Horse Slaughter Applicant Gives Up After Being Fined $86,400 For Mountain of Dead Animals on Property

Roswell, New Mexico’s Valley Meat Company Cited by New Mexico Environmental Board’s Solid Waste Division for Years-Long Violations of State Law

Roswell, New Mexico, August 15 — When the first applicant for an American horse slaughterhouse operation surfaced earlier this year, Front Range Equine Rescue (FRER) immediately investigated in order to determine the nature of the applicant’s business.  FRER discovered that the applicant, Valley Meat Company, had a fifteen-foot high pile of dead cattle rotting on its property, creating a health hazard for the community and placing into serious question the operator’s ability to start up his new operation, slaughtering former American companion, work and competition horses for human consumption.  Pictures of the pile taken by both state and federal officials showed a horrific sight.

FRER determined that Valley Meat had been in violation of New Mexico law for years, specifically because its owners had been maintaining this massive public health and safety hazard on their property, without any proper or responsible abatement.  FRER presented extensive documentation to the state Environmental Board, urging the state to take a careful look at Valley Meat’s operation.  In response the state Environmental Board, and its Solid Waste division, undertook a detailed evaluation which this week resulted in a finding that Valley Meat was in grave violation of the solid waste laws, and that it should be fined $86,400 for what amounts to one of the highest penalties for a solid waste violation issued in New Mexico.

FRER and its partners are committed to preventing the inhumane and unsafe production of horse meat to ever start again in America, and to  stop the slaughter of American horses  outside of the U.S..  FRER and The Humane Society of the United States  had also filed legal petitions with two federal agencies, demonstrating the dangerous nature of horse slaughter to horses and the environment, along with the dangers of horse meat consumption by humans.  The groups urged the United States Department of Agriculture, and the Food and Drug Administration, to engage in extended consideration of the problems inherent in horse slaughter by any business, including one with as many red flags as Valley Meat.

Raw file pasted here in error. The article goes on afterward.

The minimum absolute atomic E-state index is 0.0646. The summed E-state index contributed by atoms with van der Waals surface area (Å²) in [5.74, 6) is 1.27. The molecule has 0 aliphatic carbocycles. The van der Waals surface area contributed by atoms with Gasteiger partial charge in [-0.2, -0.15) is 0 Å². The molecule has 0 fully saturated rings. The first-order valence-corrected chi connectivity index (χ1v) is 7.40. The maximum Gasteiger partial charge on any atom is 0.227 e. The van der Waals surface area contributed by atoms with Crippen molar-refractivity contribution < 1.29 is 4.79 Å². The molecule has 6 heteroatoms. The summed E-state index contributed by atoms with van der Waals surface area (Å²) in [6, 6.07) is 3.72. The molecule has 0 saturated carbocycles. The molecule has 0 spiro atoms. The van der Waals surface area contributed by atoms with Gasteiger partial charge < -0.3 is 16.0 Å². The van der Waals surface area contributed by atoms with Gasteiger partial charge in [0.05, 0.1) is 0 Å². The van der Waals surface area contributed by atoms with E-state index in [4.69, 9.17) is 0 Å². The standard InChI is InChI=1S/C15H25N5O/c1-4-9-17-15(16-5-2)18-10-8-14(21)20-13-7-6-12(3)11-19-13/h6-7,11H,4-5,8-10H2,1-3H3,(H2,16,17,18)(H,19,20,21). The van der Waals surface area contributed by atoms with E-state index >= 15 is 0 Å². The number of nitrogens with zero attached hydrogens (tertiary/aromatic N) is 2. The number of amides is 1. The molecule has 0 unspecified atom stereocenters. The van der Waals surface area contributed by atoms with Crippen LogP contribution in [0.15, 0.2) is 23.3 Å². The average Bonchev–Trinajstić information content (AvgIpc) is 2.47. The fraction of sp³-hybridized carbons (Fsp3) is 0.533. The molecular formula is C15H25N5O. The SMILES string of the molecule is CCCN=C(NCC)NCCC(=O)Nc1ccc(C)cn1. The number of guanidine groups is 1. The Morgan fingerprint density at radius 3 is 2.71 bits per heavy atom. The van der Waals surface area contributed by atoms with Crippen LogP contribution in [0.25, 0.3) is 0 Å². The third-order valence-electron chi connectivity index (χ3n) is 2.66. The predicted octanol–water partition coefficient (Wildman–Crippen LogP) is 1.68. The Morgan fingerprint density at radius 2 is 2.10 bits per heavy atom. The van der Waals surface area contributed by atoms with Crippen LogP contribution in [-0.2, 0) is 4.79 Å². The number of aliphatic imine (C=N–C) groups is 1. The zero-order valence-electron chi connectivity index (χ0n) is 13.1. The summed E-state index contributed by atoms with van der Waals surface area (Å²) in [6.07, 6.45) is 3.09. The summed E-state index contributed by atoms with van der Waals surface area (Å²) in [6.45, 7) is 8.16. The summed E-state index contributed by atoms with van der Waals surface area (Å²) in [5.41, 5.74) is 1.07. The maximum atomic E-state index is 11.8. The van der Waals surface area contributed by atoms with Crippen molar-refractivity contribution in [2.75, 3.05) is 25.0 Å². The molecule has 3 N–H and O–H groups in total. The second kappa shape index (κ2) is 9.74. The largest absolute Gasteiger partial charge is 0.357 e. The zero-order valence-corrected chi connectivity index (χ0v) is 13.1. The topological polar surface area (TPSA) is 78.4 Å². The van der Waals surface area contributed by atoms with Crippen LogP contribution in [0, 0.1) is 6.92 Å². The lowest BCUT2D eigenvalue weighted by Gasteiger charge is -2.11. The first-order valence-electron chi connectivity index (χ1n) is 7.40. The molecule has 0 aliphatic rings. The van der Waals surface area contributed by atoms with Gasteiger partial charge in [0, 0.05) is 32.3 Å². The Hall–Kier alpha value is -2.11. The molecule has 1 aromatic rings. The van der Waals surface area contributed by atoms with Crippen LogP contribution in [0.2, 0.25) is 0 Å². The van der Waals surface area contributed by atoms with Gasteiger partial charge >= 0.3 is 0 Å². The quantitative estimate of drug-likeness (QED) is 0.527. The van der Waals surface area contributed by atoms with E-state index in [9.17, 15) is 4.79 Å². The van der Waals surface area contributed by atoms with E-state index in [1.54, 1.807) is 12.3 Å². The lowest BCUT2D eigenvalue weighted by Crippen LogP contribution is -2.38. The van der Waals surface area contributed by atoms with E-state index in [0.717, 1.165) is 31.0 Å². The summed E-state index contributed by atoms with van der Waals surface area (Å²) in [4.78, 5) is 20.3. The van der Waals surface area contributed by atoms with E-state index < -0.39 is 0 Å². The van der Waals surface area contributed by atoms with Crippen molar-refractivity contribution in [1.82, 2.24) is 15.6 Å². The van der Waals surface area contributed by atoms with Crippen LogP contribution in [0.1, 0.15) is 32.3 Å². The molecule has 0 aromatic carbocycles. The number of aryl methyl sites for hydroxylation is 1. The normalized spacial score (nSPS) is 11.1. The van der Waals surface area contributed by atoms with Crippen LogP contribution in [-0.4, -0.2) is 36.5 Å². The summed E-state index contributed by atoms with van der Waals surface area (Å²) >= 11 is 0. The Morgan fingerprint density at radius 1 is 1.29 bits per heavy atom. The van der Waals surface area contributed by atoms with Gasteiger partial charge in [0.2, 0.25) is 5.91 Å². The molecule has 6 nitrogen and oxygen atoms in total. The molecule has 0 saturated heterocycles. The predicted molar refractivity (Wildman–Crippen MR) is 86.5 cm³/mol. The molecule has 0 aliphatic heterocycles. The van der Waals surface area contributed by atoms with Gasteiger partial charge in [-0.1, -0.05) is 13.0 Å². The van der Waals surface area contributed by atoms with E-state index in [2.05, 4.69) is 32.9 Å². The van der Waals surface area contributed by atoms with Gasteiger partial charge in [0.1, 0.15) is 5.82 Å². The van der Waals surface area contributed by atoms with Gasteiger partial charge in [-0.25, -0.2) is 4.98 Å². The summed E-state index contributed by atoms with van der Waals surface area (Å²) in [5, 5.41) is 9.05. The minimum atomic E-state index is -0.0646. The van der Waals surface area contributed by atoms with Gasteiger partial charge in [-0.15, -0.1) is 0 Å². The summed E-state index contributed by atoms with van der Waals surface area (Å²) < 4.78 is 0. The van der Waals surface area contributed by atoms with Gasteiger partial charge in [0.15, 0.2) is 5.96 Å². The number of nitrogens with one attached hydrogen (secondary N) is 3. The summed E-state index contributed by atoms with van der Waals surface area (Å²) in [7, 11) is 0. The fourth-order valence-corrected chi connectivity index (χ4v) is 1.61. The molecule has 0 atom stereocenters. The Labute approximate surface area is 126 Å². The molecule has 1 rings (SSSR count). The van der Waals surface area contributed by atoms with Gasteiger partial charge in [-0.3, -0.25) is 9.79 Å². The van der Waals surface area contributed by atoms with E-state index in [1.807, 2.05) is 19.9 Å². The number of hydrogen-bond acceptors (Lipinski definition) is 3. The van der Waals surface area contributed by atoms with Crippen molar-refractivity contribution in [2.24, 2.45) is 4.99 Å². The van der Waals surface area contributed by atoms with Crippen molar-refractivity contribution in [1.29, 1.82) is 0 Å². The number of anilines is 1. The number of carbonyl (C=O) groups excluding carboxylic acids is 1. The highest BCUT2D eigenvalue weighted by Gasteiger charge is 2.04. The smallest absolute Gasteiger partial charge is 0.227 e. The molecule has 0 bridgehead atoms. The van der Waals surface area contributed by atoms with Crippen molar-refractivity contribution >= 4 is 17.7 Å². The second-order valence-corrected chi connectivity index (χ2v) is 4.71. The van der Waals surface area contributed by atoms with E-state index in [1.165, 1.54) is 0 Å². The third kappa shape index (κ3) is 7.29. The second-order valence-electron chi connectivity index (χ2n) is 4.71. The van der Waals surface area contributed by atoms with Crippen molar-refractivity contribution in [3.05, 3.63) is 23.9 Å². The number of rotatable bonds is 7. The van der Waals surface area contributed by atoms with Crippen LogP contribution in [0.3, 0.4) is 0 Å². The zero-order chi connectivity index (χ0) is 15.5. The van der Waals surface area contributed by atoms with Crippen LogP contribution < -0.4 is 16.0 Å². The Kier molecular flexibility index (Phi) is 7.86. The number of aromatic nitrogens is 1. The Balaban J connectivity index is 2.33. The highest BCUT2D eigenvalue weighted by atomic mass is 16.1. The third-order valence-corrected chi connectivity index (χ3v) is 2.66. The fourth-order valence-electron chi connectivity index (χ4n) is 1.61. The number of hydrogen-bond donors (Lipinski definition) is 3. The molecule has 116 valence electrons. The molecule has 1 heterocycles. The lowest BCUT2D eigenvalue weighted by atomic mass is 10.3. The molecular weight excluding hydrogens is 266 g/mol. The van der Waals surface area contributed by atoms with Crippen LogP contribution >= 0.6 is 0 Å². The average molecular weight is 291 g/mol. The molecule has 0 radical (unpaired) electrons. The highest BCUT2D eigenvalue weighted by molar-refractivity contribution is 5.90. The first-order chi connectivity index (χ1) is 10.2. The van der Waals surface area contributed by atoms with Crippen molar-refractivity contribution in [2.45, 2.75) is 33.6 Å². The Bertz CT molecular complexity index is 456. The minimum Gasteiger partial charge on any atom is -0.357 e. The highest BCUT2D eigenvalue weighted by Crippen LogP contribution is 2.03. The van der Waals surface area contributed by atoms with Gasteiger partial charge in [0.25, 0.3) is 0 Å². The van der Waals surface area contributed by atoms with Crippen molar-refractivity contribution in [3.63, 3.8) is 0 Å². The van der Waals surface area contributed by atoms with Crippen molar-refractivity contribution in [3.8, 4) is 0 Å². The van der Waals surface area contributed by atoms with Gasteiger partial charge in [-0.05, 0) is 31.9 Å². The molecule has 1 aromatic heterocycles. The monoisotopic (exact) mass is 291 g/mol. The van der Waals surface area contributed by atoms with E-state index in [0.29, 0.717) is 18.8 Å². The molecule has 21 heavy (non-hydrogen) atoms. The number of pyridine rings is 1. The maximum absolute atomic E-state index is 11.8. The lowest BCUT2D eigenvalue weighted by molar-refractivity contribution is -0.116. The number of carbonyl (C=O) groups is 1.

Apparently, the groups’ efforts have been a success.

In a recent article, Valley Meat’s lawyer stated that the company was “suspending any plans for the horse-slaughter plant,” because “it doesn’t look like anybody is going to get a grant of inspection for horse slaughter.”  The $86,400 fine certainly helped make that decision as well.  A clear victory has been won for the horses who would have been brutally killed if this plant opened.

The “dead pile” in Roswell is simply another in a long list of reasons why stopping horse slaughter is critical.  “We are glad to have been a part of the team that stopped Valley Meat, which was eager to butcher American horses, and which was at the center of environmental and animal cruelty violations,” said Hilary Wood, president of FRER.  “Every time the horse slaughter industry has attempted to set up shop, it has made clear that it has no concern for the public, for the law, or for the horses.  FRER will continue, along with its partners, to challenge anyone who tries to start killing America’s for foreign (or domestic) food.”


  • More than 100,000 American horses are sent to slaughter each year, mainly for consumption in Europe and Asia.
  • The slaughter pipeline is horribly cruel, with many of the horses suffering immensely during transport and the misguided and often repeated attempts to render them unconscious. USDA has documented the abuse and misery horses suffered at slaughterhouses in the U.S.
  • Virtually all the horses used for meat spend most of their lives as work, competition or sport horses, companion animals, or wild horses.
  • During their lives, horses who end up at slaughter are given a constant regimen of drugs and other substances which are either illegal for food animals, or are potentially dangerous to people who eat them.
  • Under the current rules and regulations, there is no safeguard in place that can protect against the consumption of unsafe toxins in horse meat.
  • Consumers do not know of the inherent dangers because there is no control over the drug residues.